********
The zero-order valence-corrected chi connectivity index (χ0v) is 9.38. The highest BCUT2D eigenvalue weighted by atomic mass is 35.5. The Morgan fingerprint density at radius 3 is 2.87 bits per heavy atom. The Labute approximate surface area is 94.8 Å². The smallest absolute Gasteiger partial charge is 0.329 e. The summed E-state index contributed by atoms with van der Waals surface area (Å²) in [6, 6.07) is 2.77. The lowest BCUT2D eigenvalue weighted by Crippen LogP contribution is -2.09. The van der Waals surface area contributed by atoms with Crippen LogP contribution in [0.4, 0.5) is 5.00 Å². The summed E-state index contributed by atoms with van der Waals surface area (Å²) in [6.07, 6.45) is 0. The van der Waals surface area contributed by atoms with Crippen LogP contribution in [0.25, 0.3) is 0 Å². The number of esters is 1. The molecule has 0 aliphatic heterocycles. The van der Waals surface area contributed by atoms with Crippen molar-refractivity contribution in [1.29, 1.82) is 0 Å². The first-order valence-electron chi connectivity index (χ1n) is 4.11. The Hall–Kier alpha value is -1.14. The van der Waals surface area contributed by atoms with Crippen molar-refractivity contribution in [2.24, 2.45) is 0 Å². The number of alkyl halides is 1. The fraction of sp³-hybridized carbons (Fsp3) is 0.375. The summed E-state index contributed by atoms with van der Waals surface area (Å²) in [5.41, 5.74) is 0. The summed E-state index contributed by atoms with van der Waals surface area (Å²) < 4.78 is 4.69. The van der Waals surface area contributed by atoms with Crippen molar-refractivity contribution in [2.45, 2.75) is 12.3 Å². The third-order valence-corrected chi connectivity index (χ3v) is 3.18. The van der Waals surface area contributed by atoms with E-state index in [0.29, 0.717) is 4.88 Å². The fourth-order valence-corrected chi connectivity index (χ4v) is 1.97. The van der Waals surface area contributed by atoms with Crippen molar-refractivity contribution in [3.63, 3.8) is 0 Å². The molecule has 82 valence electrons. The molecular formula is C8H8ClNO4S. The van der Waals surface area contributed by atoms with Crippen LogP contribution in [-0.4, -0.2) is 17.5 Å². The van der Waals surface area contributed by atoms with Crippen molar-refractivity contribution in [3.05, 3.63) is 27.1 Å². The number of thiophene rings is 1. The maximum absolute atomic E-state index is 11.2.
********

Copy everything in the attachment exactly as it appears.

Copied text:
The zero-order valence-corrected chi connectivity index (χ0v) is 9.38. The highest BCUT2D eigenvalue weighted by atomic mass is 35.5. The Morgan fingerprint density at radius 3 is 2.87 bits per heavy atom. The Labute approximate surface area is 94.8 Å². The smallest absolute Gasteiger partial charge is 0.329 e. The summed E-state index contributed by atoms with van der Waals surface area (Å²) in [6, 6.07) is 2.77. The lowest BCUT2D eigenvalue weighted by Crippen LogP contribution is -2.09. The van der Waals surface area contributed by atoms with Crippen LogP contribution in [0.4, 0.5) is 5.00 Å². The summed E-state index contributed by atoms with van der Waals surface area (Å²) in [6.07, 6.45) is 0. The van der Waals surface area contributed by atoms with Crippen LogP contribution in [0.25, 0.3) is 0 Å². The number of esters is 1. The molecule has 0 aliphatic heterocycles. The van der Waals surface area contributed by atoms with Crippen molar-refractivity contribution in [1.29, 1.82) is 0 Å². The first-order valence-electron chi connectivity index (χ1n) is 4.11. The Hall–Kier alpha value is -1.14. The van der Waals surface area contributed by atoms with Crippen molar-refractivity contribution in [2.24, 2.45) is 0 Å². The number of alkyl halides is 1. The fraction of sp³-hybridized carbons (Fsp3) is 0.375. The summed E-state index contributed by atoms with van der Waals surface area (Å²) in [5.41, 5.74) is 0. The summed E-state index contributed by atoms with van der Waals surface area (Å²) < 4.78 is 4.69. The van der Waals surface area contributed by atoms with Crippen molar-refractivity contribution in [2.45, 2.75) is 12.3 Å². The third-order valence-corrected chi connectivity index (χ3v) is 3.18. The van der Waals surface area contributed by atoms with E-state index in [0.29, 0.717) is 4.88 Å². The fourth-order valence-corrected chi connectivity index (χ4v) is 1.97. The van der Waals surface area contributed by atoms with Crippen molar-refractivity contribution in [3.63, 3.8) is 0 Å². The molecule has 82 valence electrons. The molecular formula is C8H8ClNO4S. The van der Waals surface area contributed by atoms with Crippen LogP contribution in [-0.4, -0.2) is 17.5 Å². The van der Waals surface area contributed by atoms with Crippen molar-refractivity contribution in [3.05, 3.63) is 27.1 Å². The number of thiophene rings is 1. The maximum absolute atomic E-state index is 11.2.